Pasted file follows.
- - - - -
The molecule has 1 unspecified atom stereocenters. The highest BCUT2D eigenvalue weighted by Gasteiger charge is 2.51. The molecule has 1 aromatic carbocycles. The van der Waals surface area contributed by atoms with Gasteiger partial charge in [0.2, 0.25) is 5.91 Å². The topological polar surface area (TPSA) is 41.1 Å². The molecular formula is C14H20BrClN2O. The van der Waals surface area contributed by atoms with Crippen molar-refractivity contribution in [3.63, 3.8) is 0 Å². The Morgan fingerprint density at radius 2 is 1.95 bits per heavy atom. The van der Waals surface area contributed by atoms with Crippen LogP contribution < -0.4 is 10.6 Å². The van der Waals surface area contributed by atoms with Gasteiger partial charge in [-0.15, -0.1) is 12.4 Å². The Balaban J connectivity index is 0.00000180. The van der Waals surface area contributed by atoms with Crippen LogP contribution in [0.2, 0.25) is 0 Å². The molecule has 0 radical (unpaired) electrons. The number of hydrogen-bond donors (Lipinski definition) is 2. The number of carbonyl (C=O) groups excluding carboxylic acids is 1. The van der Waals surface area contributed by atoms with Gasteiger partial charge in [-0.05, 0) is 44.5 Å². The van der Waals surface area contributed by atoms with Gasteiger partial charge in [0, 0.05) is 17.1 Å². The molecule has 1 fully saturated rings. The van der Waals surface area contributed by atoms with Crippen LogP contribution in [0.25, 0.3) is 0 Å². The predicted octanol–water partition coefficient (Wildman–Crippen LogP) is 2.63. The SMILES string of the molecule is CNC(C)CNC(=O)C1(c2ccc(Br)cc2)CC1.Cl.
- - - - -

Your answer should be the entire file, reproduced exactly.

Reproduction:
The molecule has 1 unspecified atom stereocenters. The highest BCUT2D eigenvalue weighted by Gasteiger charge is 2.51. The molecule has 1 aromatic carbocycles. The van der Waals surface area contributed by atoms with Gasteiger partial charge in [0.2, 0.25) is 5.91 Å². The topological polar surface area (TPSA) is 41.1 Å². The molecular formula is C14H20BrClN2O. The van der Waals surface area contributed by atoms with Crippen molar-refractivity contribution in [3.63, 3.8) is 0 Å². The Morgan fingerprint density at radius 2 is 1.95 bits per heavy atom. The van der Waals surface area contributed by atoms with Crippen LogP contribution < -0.4 is 10.6 Å². The van der Waals surface area contributed by atoms with Gasteiger partial charge in [-0.15, -0.1) is 12.4 Å². The Balaban J connectivity index is 0.00000180. The van der Waals surface area contributed by atoms with Crippen LogP contribution in [0.2, 0.25) is 0 Å². The molecule has 0 radical (unpaired) electrons. The number of hydrogen-bond donors (Lipinski definition) is 2. The number of carbonyl (C=O) groups excluding carboxylic acids is 1. The van der Waals surface area contributed by atoms with Gasteiger partial charge in [-0.05, 0) is 44.5 Å². The van der Waals surface area contributed by atoms with Gasteiger partial charge in [0, 0.05) is 17.1 Å². The molecule has 1 fully saturated rings. The van der Waals surface area contributed by atoms with Crippen LogP contribution in [0.25, 0.3) is 0 Å². The predicted octanol–water partition coefficient (Wildman–Crippen LogP) is 2.63. The SMILES string of the molecule is CNC(C)CNC(=O)C1(c2ccc(Br)cc2)CC1.Cl.